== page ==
Multi-factor authentication is all the processes that have to be followed to add more security when accessing an asset, involving several elements to, as I mentioned before, further secure the authentication process in an asset.
The most common authentication factor used in the world is the password, because it is the first security barrier between an asset such as an account in a service and unauthorized access by a cybercriminal, but it is clear that only a password is not something that guarantees much security, because most users do not use strong passwords and use the same password for all services, This means that if in one of those services the access credentials are leaked and a cybercriminal manages to read them, he can reuse those credentials to access several services with those credentials, with all the risks that this implies, so, if you use the same credentials for all the services, you would be indirectly giving access to a cybercriminal to all your accounts (if the credentials are leaked in any of those services), on the subject of leaked credentials, whether or not they can be easily read by a cybercriminal will depend on whether the service manages the credentials with a hash algorithm or if they manage them in plain text (which is the worst), but you cannot think things like “my password is stored encrypted in the service and even if it is leaked they will not be able to read it” because it is something very relative, the best is always to use strong, random and different passwords for each service, but still, even if you meet these requirements, cybercriminals can get your password for example, with social engineering attacks or even phishing if you are not able to detect them in time, so having only one authentication factor is not the best idea if you want to secure your assets as much as possible.
It is here where the concept of multiple authentication factors is introduced, that is, having more than one security barrier when accessing an asset, these multiple authentication factors are based on:
- What the user knows.
- What the user has.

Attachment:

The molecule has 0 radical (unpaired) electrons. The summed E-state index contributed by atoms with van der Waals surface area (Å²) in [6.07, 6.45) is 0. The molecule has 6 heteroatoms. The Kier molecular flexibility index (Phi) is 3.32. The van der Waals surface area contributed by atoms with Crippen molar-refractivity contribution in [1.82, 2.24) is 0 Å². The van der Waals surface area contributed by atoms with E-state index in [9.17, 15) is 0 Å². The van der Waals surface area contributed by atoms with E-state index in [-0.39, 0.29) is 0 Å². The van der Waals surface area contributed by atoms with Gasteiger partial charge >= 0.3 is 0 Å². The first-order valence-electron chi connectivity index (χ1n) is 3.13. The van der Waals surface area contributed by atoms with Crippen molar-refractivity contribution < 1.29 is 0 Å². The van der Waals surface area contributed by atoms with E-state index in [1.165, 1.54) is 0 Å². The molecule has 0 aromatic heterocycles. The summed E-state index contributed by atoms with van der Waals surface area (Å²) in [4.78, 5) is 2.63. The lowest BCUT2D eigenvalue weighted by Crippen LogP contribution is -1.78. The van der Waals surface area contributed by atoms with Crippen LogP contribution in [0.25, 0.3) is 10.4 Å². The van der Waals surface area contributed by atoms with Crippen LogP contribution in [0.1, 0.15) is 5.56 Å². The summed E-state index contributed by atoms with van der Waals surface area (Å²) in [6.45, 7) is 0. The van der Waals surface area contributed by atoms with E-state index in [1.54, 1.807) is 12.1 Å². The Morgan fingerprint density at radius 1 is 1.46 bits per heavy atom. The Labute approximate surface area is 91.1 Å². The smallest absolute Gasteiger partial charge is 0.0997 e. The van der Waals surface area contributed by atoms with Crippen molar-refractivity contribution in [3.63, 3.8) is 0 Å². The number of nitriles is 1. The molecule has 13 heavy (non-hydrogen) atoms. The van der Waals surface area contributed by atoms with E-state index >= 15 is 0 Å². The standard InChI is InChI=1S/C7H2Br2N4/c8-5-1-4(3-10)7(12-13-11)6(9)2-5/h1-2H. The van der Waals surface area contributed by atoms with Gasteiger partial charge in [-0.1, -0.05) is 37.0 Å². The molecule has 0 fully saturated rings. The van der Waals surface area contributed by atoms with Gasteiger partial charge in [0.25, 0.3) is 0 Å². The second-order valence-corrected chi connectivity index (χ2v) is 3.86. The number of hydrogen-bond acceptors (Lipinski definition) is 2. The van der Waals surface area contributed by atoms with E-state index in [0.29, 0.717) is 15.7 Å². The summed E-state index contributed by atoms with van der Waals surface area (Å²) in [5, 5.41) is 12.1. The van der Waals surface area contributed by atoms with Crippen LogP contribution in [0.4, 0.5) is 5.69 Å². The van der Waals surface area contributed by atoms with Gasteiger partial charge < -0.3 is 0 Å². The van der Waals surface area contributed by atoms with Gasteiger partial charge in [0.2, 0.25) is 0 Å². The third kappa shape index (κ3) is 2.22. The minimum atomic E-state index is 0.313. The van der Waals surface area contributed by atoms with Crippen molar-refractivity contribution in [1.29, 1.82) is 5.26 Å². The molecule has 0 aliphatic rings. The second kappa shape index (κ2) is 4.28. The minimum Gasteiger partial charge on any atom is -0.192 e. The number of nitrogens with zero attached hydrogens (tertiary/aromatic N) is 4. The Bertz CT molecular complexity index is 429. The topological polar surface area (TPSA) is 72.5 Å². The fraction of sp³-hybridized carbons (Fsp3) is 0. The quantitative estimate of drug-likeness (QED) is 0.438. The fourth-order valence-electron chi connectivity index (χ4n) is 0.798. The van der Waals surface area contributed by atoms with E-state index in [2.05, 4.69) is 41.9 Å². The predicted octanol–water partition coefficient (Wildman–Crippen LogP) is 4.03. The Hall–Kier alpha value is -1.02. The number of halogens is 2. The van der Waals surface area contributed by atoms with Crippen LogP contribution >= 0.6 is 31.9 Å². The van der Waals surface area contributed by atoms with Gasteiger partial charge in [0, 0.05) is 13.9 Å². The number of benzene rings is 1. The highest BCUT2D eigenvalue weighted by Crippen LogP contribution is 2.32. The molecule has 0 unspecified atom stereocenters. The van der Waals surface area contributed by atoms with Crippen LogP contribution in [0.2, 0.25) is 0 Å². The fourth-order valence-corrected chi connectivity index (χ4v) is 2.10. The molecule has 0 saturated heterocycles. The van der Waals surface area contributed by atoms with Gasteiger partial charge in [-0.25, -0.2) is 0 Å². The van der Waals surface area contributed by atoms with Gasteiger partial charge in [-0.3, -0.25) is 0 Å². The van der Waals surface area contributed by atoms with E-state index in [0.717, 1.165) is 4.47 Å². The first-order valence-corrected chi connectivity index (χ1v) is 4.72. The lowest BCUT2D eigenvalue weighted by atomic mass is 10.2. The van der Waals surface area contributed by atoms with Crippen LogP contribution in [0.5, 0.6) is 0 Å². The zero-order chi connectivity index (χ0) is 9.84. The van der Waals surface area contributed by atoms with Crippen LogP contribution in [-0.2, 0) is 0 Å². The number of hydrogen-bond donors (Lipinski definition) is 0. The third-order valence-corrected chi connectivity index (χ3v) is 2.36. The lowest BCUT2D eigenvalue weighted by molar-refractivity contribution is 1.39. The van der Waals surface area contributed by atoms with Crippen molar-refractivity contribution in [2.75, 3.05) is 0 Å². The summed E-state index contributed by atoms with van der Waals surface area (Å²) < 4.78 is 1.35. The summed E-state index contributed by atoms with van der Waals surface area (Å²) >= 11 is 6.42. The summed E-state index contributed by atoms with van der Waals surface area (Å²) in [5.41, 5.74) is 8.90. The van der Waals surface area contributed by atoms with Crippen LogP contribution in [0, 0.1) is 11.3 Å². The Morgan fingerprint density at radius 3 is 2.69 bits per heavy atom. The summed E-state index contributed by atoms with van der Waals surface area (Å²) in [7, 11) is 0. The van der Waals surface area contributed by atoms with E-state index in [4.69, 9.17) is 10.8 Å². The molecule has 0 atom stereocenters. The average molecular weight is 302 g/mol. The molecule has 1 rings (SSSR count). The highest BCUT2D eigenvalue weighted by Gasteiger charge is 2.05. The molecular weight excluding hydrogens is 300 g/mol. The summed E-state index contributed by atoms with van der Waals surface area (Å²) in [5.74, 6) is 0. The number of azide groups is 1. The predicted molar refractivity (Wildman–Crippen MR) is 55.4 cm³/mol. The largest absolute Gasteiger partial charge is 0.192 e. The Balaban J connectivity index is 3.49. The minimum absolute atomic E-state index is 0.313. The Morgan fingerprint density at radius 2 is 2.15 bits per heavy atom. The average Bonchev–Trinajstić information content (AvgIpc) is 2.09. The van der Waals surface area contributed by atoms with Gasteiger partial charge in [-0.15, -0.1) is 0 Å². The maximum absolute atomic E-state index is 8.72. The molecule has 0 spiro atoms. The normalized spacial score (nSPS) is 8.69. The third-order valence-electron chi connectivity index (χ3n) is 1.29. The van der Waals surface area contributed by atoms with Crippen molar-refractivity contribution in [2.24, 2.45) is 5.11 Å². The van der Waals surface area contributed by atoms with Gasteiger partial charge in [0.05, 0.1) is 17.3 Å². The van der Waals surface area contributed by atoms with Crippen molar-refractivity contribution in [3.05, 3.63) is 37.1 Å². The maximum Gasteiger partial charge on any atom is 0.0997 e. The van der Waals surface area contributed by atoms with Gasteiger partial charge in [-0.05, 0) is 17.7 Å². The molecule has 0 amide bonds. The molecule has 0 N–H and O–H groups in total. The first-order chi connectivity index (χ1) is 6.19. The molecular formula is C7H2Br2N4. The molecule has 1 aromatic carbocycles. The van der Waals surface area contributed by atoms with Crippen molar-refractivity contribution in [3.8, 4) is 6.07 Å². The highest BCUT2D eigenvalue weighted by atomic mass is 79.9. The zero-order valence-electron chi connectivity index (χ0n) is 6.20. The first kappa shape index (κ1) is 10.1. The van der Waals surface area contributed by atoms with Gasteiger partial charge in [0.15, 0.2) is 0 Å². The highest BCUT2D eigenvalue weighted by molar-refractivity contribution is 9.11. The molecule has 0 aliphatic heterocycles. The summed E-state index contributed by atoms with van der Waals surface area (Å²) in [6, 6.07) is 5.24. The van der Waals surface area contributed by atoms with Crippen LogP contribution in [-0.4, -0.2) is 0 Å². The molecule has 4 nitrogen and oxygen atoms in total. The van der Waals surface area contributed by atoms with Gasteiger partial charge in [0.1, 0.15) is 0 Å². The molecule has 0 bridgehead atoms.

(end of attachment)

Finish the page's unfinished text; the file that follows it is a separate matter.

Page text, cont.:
- What the user is.
What the user knows could very well be a password, even if you have it written down and literally don’t know it by heart, it doesn’t matter, that is categorized as what you know.
What the user has, is “something” that the user possesses, something like, an authentication card, a mobile device, another email address, in short, any external asset that can be used to further validate the user’s identity, for example, that famous “two-step verification” or “two-factor authentication” that in almost all services is present, is usually based on what the user has, it consists in that, when the credentials are entered correctly, both username or email and password, a one-time code is sent either by text message or by call (and here we can see what the user has), This authentication method is known as TOTP, which stands for Time-Based One-Time Password, which is basically that, a unique password, in this case a code, which has a life time to be used and after that time is no longer useful for anything, so far so good, it is a good method, because if a cybercriminal wants to access your account, he would have to know your password and have, for example, your cell phone which is where you get the text message or call to receive the code, but of course, a cybercriminal could also redirect the messages you receive and thus be able to read them too, plus phone calls can also be compromised.